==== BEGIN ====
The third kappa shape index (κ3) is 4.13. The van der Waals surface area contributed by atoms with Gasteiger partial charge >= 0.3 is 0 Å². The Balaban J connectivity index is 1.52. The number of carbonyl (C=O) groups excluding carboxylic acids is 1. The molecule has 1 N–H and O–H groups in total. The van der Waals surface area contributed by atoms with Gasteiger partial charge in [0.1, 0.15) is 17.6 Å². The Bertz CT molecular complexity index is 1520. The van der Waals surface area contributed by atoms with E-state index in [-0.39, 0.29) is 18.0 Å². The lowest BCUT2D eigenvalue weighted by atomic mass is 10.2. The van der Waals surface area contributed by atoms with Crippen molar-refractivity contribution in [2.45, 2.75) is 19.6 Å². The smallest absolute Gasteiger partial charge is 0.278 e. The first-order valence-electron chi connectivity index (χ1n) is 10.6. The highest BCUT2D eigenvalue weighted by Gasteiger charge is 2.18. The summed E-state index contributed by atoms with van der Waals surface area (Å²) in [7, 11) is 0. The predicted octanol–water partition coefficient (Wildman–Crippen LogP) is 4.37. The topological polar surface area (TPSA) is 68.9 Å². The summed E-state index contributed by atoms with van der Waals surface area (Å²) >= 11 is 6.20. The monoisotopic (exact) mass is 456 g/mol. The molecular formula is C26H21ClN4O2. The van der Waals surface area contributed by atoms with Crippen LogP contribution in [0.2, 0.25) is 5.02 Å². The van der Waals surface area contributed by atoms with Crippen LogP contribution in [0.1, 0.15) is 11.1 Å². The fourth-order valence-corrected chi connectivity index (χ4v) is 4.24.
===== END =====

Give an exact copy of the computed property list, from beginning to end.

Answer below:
The third kappa shape index (κ3) is 4.13. The van der Waals surface area contributed by atoms with Gasteiger partial charge >= 0.3 is 0 Å². The Balaban J connectivity index is 1.52. The number of carbonyl (C=O) groups excluding carboxylic acids is 1. The molecule has 1 N–H and O–H groups in total. The van der Waals surface area contributed by atoms with Gasteiger partial charge in [0.1, 0.15) is 17.6 Å². The Bertz CT molecular complexity index is 1520. The van der Waals surface area contributed by atoms with E-state index in [-0.39, 0.29) is 18.0 Å². The lowest BCUT2D eigenvalue weighted by atomic mass is 10.2. The van der Waals surface area contributed by atoms with Crippen molar-refractivity contribution in [2.45, 2.75) is 19.6 Å². The smallest absolute Gasteiger partial charge is 0.278 e. The first-order valence-electron chi connectivity index (χ1n) is 10.6. The highest BCUT2D eigenvalue weighted by Gasteiger charge is 2.18. The summed E-state index contributed by atoms with van der Waals surface area (Å²) in [7, 11) is 0. The predicted octanol–water partition coefficient (Wildman–Crippen LogP) is 4.37. The topological polar surface area (TPSA) is 68.9 Å². The summed E-state index contributed by atoms with van der Waals surface area (Å²) >= 11 is 6.20. The monoisotopic (exact) mass is 456 g/mol. The molecular formula is C26H21ClN4O2. The van der Waals surface area contributed by atoms with Crippen LogP contribution in [0.2, 0.25) is 5.02 Å². The van der Waals surface area contributed by atoms with Crippen LogP contribution in [0.1, 0.15) is 11.1 Å². The fourth-order valence-corrected chi connectivity index (χ4v) is 4.24.